General Clinical Research Center

U-M Hospitals and Health Systems received approval to expand and renovate space in University Hospital for the General Clinical Research Center. Operating out of the patient units 7A and 7B, the Center provides an institutional focus for transitioning clinical research into direct patient care. The Center has received a grant from the National Institutes of Health (NIH) that will permit the renovation and expansion of the inpatient and outpatient clinical research programs for the Health System. (Information on the grant is on page 3 of the Record.)

This project provides for the expansion of the outpatient program and placement of activities presently situated in Unit 7B. In addition, Unit 7A will be renovated to increase its functionality in support of the inpatient clinical research initiatives. To accommodate these changes, some space in the Med Inn Building also will be addressed.

The total project is estimated to cost $1,137,824. Funding of $568,912 will be provided from the NIH construction grant, with matching funds provided from the Office of the Executive Vice President for Medical Affairs. The project is scheduled for completion in summer 2002.

Northwood IV

The cedar siding on Northwood IV Family Housing town houses will be repaired and stained. When this phase of family housing was built in 1969, cedar siding was selected because of its ability to last many years when it is properly protected from sun degradation and weathering. The project includes repair and staining of the cedar siding on up to 300 town houses and is estimated to cost $850,000. Project repairs include screwing warped boards into place, replacing damaged boards and caulking around window frames. After repairs are made, the siding will be cleaned and sealed with an opaque stain. The stain color selections are consistent with other units that have been refurbished. Funding will be provided by the Division of Student Affairs. The project is scheduled to begin in late April and continue through fall 2001.

Naval Architecture and Marine Engineering

A new plaza will be built north of the Naval Architecture and Marine Engineering (NAME) Building on North Campus. The project will improve more than one-half acre of landscaping, including the area surrounding the two nearby lab buildings, and provide benches in a park-like setting. In addition, a small canopy will be added to the west entrance of the NAME Building. The project will involve the removal of the existing parking lot. An equivalent number of spaces will be created in the adjacent lot located to the northeast.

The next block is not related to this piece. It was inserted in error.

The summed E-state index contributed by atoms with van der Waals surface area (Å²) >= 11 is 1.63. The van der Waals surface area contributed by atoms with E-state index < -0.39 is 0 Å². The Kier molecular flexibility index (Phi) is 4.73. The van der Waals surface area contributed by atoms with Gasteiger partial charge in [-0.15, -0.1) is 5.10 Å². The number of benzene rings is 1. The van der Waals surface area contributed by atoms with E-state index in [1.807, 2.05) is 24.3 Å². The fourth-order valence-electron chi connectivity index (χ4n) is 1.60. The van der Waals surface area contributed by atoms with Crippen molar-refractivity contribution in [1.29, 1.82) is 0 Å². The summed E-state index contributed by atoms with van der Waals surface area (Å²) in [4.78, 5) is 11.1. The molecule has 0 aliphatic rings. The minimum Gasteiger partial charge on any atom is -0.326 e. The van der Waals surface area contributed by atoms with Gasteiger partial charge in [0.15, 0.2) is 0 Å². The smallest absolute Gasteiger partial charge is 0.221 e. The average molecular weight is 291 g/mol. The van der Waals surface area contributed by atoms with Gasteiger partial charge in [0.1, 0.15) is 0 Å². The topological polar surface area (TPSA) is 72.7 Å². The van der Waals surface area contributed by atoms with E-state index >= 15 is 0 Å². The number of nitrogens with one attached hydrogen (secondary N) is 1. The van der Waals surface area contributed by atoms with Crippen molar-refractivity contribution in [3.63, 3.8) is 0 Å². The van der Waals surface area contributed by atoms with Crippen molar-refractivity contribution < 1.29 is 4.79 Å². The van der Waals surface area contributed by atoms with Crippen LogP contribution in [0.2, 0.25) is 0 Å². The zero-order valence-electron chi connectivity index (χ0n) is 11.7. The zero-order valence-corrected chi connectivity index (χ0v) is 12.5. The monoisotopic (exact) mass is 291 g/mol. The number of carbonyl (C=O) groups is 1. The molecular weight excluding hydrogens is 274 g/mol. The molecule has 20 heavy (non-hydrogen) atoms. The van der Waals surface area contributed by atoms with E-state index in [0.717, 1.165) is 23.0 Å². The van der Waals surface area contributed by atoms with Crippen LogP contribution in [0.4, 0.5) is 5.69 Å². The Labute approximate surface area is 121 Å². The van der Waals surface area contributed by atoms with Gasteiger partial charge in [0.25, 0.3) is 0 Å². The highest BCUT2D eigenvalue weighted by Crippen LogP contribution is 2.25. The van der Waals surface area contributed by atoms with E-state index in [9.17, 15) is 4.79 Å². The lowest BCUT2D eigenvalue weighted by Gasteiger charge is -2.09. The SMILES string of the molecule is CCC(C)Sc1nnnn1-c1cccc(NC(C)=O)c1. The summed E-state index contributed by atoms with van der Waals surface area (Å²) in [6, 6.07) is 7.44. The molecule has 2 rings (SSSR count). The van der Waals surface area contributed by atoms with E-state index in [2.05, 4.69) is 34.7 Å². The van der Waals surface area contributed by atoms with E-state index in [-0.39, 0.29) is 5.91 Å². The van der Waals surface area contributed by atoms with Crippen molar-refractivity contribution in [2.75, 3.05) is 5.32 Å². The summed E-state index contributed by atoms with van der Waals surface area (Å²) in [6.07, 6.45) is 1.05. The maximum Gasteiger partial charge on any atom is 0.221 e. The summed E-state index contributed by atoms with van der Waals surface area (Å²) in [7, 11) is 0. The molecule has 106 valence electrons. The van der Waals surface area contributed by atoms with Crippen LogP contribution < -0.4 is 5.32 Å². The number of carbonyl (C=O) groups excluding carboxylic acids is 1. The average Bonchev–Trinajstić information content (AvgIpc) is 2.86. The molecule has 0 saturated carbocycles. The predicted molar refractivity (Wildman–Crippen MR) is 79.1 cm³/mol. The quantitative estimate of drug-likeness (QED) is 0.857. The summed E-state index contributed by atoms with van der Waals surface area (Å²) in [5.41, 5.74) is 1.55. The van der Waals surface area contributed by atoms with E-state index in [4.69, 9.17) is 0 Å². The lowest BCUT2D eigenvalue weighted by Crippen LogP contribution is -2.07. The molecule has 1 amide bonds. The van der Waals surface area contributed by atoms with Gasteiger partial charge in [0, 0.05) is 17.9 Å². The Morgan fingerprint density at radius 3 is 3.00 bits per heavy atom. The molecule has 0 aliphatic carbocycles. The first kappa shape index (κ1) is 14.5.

The estimated cost of the project is $600,000, with funding provided primarily by a gift and by the College of Engineering. The project will be designed by the SmithGroup. Construction is scheduled to begin in May and be completed before September.

Women’s Gymnastics

The issuing of bids and awarding of a construction contract will be undertaken for the Women’s Gymnastics Facility. The Regents approved the schematic design in February.

The 20,000-gross-square-foot building will be located near the tennis facility on South State Street. The project is estimated to cost $3.2 million and will be funded with a $3.5 million donation by Donald R. Shepherd over the next six years. Construction is scheduled to begin in April and be completed by spring 2002.

U-M-Dearborn University Mall

The exterior schematic design of the U-M-Dearborn University Mall renovation was approved by the Regents. The complete renovation of the 82,400-square-foot building will provide space for student services, student organizations and auxiliary services. The building will serve as a central location for students and visitors entering the Dearborn campus.

Completion of energy-efficient mechanical and electrical systems, construction of an important entryway connecting the Mall to the new College of Arts, Sciences, and Letters Building, and purchase of new furnishings also will be included in the project, following approval in November of a $2.1 million increase in the project budget from the original November 1996 budget of $10,938,000. The increase will be funded by previously approved State Capital Outlay funds.

U-M-Dearborn Field House

Issuing of bids and awarding of a construction contract will permit renovation of the U-M-Dearborn Field House. The renovations, to be primarily funded from student fees, will replace the ice rink, ice production system, roof and multipurpose gym floor. Also approved was a $200,000 increase for the project budget to $3.9 million due to unexpected environmentally related costs for removing and disposing of the gym floor. The budget increase will be funded from the Environmental Impairment Liability self-insurance fund. Construction is scheduled to begin this spring and be completed in the fall.